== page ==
Death in Vegas

Scorpio Rising

(Sanctuary; 2003)

By Todd Aman | 28 December 2003

Does anyone here still like Primal Scream? Anyone? Oh well…I still like Primal Scream. With the exception of Evil Heat, Primal Scream evolved and experimented throughout their career. Their 1991 masterwork Screamadelica blended dance-hall grooves with 70s psychidelia; their brutalizing later material, ala XTRMNTR, combined driving techno beats with grating guitar attacks and dirty base hooks. In between these two albums, you’ll find shoegaze, Brit-pop, trip-hop, and more. So. At this point, you should ask: "Why all this Primal Scream talk? This review promised me Death In Vegas!" Well friends, Death In Vegas also blend electronica and rock; they also play with genres; they also import talent from other bands; they are also British. Yes, clearly Death In Vegas sweat Primal Scream. However, compared directly to the Scream, Death In Vegas sound like sad posers.

First, bands layer organic instruments atop electronic beats for many reasons. But most importantly, through layering, bands can construct intricate compositions from several simple elements. Primal Scream mastered this technique. Drop one beat, two beats, the guitars, the bass-line, the vocals, the countless samples…suddenly you’ve got a hott song! Death In Vegas, on the other hand, do not layer effectively. At best, their songs consist of three or four simple elements, making for predictable compositions. Ripe for criticism, "Natja," consists of only two elements! The band spends over three minutes looping the same wandering chords, until finally introducing a faint beat towards the end. For the love of God, this song boooorrrinngg. Even the best songs on Scorpio Rising are easily reduced to just a few elements. "Girls" builds from an electronic hum and breathy female vocals to an emotional climax, by gradually introducing percussion and guitar arpeggios. "Hands Around My Throat" most closely imitates Primal Scream circa XTRMNTR: dirty baseline and guitars, bitter British vocals, electronic bleep-bloop loops. "Killing Smile" makes for perfect dinner-music: lazy female vocals drift pleasantly over plucked guitar and sampled strings. These songs are cool and viscerally enjoyable, but hardly intricate. After just a few listens, you’ll have completely figured them out.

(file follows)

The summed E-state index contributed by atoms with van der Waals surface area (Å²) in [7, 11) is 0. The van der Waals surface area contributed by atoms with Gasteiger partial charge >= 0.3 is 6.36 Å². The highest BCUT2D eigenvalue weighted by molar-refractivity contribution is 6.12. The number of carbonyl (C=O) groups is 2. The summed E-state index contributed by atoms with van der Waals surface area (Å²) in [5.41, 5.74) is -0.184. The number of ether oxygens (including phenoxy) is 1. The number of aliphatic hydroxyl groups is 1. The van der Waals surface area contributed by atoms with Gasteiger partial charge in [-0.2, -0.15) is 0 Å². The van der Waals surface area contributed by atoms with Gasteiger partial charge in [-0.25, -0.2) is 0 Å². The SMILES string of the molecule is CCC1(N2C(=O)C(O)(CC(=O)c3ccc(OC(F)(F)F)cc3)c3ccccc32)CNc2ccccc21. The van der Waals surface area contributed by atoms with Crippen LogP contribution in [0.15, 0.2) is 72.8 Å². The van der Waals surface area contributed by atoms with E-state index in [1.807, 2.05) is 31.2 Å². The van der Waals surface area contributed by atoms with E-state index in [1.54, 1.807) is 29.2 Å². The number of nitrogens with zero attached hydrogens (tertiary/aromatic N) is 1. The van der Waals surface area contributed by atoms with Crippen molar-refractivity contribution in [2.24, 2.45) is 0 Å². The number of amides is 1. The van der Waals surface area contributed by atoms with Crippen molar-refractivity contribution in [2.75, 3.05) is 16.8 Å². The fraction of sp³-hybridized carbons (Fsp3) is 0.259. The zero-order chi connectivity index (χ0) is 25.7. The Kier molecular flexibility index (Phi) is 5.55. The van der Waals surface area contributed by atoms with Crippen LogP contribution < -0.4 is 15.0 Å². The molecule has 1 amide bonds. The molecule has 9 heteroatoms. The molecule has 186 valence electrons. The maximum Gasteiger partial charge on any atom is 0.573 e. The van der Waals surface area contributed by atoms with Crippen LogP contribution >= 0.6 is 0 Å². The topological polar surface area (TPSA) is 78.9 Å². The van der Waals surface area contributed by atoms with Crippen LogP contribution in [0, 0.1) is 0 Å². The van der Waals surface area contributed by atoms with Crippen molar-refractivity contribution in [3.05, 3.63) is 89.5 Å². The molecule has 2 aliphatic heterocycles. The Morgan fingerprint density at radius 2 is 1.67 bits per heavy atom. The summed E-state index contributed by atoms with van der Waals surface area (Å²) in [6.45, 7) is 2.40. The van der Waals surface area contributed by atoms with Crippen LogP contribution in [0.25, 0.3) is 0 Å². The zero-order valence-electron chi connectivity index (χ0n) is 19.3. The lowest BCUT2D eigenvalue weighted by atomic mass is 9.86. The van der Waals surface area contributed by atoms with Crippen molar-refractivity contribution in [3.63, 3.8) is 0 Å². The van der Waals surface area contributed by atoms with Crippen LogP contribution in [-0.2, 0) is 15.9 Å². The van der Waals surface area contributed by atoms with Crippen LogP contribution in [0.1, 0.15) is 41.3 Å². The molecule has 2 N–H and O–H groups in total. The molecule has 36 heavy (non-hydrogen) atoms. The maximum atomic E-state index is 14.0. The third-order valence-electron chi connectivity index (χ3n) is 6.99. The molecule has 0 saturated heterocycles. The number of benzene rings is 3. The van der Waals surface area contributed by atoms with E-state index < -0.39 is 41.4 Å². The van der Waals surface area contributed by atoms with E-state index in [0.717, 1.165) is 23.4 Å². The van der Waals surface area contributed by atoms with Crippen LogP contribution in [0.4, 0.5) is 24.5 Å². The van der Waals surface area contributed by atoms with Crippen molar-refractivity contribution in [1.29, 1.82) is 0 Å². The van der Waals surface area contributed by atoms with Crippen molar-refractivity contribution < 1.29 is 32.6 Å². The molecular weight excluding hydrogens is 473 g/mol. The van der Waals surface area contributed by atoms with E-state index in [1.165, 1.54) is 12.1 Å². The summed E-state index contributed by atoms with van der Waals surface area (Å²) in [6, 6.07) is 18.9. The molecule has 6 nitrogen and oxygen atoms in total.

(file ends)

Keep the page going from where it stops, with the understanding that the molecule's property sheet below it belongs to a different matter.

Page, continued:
Second, why do bands blend genres? By juxtaposing the best elements from various different genres, bands can create exciting new sounds. The obvious, current example of genre blending is dance-punk. However, no songs on Scorpio Rising actually blend genres. Instead, the album resembles a mix tape, with every song securely moored within its single genre. "Girls" is pure shoegaze; "23 Lies" rips off Massive Attack style trip-hop; "Scorpio Rising" and "So You Say You Lost Your Baby" is Brit-pop lite. In other words, Death In Vegas have produced no new exciting sounds – they’ve merely replicated old sounds.

Conclusion? Scorpio Rising consists of some enjoyable tracks and some big fat duds. I’m even willing to argue that the album’s good moments outweigh the bad. However, Death In Vegas lose serious points for copying previous bands, without making any attempt to improve upon these old sounds. While writing this review, I found myself constantly popping Primal Scream and Massive Attack into my CD player. I couldn’t help myself, because the similarities are painfully obvious. Don’t get me wrong, I don’t mind derivative music. However, bands should make some attempt to improve upon their influences Sorry Death In Vegas, not only did these bands chart your territory years ago, they did it better.